Toscanini Through the Light Years

A friend of mine who knows more about classical music than anyone I’ve ever met, and who has turned his passion for it into a second career, asked me a question a few years ago that stays with me. A great admirer of Toscanini, he wondered whether some of the the conductor’s prodigious output was in some sense still ‘out there.’ For Toscanini went to work in New York after he left Italy, conducting the first broadcast concert of the NBC Symphony Orchestra in 1937. His NBC broadcasts were, of course, recorded, but my friend’s thoughts had turned interstellar and he wondered where those radio signals were now.

Arturo Toscanini at work

We discussed radio signals propagating outwards at the speed of light, so that a 1937 broadcast would now be 71 light years out, and in answer to his query, I said yes, if you could somehow position yourself through superluminal means 71 light years from here, you would be on the wavefront as the initial Toscanini broadcast swept over you. But, I assured him, you wouldn’t be able to hear it. For one thing, most of the radio signal, given its frequency range, would have bounced off the ionosphere and returned to Earth. What signal might have managed to leak out would have become so attenuated as to essentially fade into background noise.

Image: The great Toscanini at work. Want to hear his first 1937 NBC Symphony Orchestra concert? You’ll need to be 71 light years from Earth, and armed with some serious receiving equipment.

Or would it? The question keeps coming up because we are actively scouring the heavens looking for radio or optical signals from other civilizations. Would we actually be able to hear not just a directed beacon, but extraneous transmissions of the sort that the Toscanini broadcasts represent? Broadcasts aimed only at a local audience on a particular planet but nonetheless spreading outwards into the nearby galactic neighborhood? Opinion on this seems mixed, but an online essay by Seth Shostak makes the case that television signals may be detectible, depending on the kind of equipment being used to handle the reception.

Shostak figures that an alien civilization with an antenna farm 15 miles on a side, one that used a collection of simple rooftop antennae spaced every ten feet that hooked up to receivers no more noise-free than those we currently build for our radio telescopes, could pick up TV carrier signals from fifty light years away. A carrier is easier than any other part of the TV broadcast to pick up because the signal is more concentrated within it, and picking it up would offer priceless information.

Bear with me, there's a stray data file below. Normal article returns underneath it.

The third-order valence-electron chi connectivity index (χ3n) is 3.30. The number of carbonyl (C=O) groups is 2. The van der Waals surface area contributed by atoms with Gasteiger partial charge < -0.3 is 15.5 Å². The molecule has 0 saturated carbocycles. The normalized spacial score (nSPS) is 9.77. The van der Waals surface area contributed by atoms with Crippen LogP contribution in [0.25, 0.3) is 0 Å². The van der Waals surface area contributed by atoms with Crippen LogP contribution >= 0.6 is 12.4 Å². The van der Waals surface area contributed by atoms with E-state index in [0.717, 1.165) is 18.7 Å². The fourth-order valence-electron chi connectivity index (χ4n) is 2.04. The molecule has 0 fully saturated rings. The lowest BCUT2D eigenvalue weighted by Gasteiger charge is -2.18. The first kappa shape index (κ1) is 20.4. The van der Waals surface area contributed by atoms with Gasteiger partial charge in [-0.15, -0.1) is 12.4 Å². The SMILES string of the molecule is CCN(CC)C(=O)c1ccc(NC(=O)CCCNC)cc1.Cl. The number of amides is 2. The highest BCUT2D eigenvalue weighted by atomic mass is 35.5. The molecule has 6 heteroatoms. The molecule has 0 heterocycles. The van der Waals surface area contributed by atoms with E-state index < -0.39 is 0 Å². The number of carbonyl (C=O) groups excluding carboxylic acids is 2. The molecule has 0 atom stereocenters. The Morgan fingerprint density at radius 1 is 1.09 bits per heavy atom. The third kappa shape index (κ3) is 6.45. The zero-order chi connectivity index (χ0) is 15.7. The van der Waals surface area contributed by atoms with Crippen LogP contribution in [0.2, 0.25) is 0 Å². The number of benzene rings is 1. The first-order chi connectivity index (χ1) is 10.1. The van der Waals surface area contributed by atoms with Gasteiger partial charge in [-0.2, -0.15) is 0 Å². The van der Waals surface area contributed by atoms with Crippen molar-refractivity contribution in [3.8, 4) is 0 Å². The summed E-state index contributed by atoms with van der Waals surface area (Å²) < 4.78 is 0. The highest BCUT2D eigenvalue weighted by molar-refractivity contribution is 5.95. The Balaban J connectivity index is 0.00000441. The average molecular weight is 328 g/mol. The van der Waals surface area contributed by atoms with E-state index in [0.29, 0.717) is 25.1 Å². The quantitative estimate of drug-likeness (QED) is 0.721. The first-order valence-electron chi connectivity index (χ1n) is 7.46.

“The carrier would tell them we’re here – that the red “on the air” sign is lit, and intelligent critters exist on planet Earth. If they found the carrier too boring, and wanted to actually watch Lucy drive Desi nuts, they’d need an antenna farm 150 times bigger in each direction. That’s a large herd of antennas, approximately the size of the United States, and probably not something you’d appreciate outside your picture window. But it’s hardly an unimaginable engineering feat, especially if the aliens are somewhat ahead of us in technical development.

Another example from the article: Arecibo’s one megawatt radar transmitter (that great, endangered instrument we need so badly in the hunt for Earth-crossing asteroids), would be receivable at 320 light years by a receiver with Arecibo-like characteristics. If this is the case, then my friend’s question is answered in a gratifying way for a man who reveres Toscanini’s memory. Yes, in some sense, the great maestro’s music still lives as the wavefront pushes inescapably outwards.

The advantage to us? Assuming a civilization roughly at the stage of development of our planet from, say, 1900 to the present, we might be able to pick up its extraneous signals with sufficiently sensitive equipment (think ‘dark side of the Moon’ in terms of receiver location, and assume advances we might expect shortly). Listening for interstellar beacons has always seemed unproductive to me because of the faint likelihood we might be chosen for such a signal, but simple by-products of normal broadcasting activities would indeed be more likely, assuming such were available and — the big ‘if’ — assuming the existence of a roughly parallel civilization within a star system in the surrounding hundred or so parsecs.